Quotes from the Global Creative Leadership Summit

In New York recently there was a Global Creative Leadership Summit where leaders from business, technology, government, science and the arts got together to discuss how their disciplines could work together and possibly benefit each other.

ArtInfo got some quotes from two speakers at the event.. Chuck Close and Franceso Clemente. I completely agree with the first quote about inspiration.

  • “Inspiration is for amateurs; the rest of us just show up.”
    Chuck Close Quote
  • “I don’t care about money and that’s why I’ve made a whole hell of a lot of it.”
    Chuck Close Quote
  • “artists are notoriously poor organizers; we normally don’t join groups, and when we do, it’s a disaster. We work alone in our studios. The stand-in for an organization for us is the [artistic] community: We send what we produce into the world and that’s how we exchange ideas with other artists.”
    Chuck Close Quote
  • “I try to remove anxiety. It’s almost like raking gravel in a Zen monastery—when I commit to a painting, I know it’s a four-month project, and I tell myself, today I’m going to do what I did yesterday and tomorrow I’m going to do what I did today.”
    Chuck Close Quote
  • “The bad news is that I believe that an artist is an artist because he chooses not to tamper with reality; he chooses not to better reality. The creative mind comes at a price, so ultimately, an artist makes an ethical choice—he deals not so much with the world of ideas, but with the world of forms. And the world of forms does not make deals.”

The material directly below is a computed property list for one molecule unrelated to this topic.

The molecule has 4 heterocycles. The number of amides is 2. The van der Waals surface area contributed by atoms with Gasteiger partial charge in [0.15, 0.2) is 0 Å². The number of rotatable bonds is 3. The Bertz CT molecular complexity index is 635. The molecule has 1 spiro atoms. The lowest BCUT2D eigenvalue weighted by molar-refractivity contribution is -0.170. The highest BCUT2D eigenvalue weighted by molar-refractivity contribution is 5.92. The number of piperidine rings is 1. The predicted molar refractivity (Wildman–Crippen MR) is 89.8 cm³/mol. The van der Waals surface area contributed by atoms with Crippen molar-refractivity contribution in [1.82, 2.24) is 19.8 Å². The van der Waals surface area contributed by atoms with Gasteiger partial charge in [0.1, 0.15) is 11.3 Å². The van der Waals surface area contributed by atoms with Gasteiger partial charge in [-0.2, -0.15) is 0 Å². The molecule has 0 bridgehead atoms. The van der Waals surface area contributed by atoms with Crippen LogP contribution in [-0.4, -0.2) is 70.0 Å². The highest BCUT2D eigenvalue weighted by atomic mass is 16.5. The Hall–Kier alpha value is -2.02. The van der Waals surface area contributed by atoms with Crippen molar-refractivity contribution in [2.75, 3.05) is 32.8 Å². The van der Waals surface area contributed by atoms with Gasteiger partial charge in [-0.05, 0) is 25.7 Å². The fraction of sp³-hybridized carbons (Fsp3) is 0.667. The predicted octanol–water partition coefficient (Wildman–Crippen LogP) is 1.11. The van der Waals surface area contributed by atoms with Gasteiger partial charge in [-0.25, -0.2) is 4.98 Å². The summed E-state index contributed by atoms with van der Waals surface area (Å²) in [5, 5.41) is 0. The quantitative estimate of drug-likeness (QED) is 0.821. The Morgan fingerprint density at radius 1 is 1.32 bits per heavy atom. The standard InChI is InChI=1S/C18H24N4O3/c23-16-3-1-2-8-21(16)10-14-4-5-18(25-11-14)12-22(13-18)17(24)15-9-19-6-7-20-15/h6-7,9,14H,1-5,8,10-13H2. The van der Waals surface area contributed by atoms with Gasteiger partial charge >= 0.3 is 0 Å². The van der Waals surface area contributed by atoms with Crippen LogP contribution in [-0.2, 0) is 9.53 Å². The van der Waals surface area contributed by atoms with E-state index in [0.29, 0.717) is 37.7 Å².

Francesco Clemente Quote

There’s also a video from the first day of the event over at the Global Creative Leadership Summit website.

About Dion

Australian artist and observer of things.. all kinds of things. I like a wide variety of art, from the weird and wonderful to the bold and beautiful.. and everything in between.

Comments

  1. I found it odd that there was not ONE woman represented in either the art/architecture OR noble laureate panels. WANGARI MAATHAI would have been an excellent choice for the luareate panel.

    I do agree with chuck close’s comment.”Inspiration is for amateurs; the rest of us just show up.”
    Being inspired is a tiny part of it, it is 90% working at it. I have found many people who just don’t want to work at it.

    I can see where one can say creating art isn’t about the money, but I don’t believe he doesn’t care about money. Isn’t it always those who have it that say they don’t care ;)

  2. I fully agree with the first quote, totally disagree with the last.
    Professionals do the job they’re given or do the art for whatever their project is (i.e. designing a computer game that needs graphics). The amateur has the time to sit on his bum waiting for inspiration.
    For centuries artists have been selling fantasy, NOT realism. In mediaeval Europe they sold the fantasy of Christianity, because the Church was the biggest patron of the arts. Today they sell sci-fi and fantasy novels. Same thing. Only the patrons have changed. Realism is for news photographers. (They can be artistic too, of course, but that’s second to capturing the news.)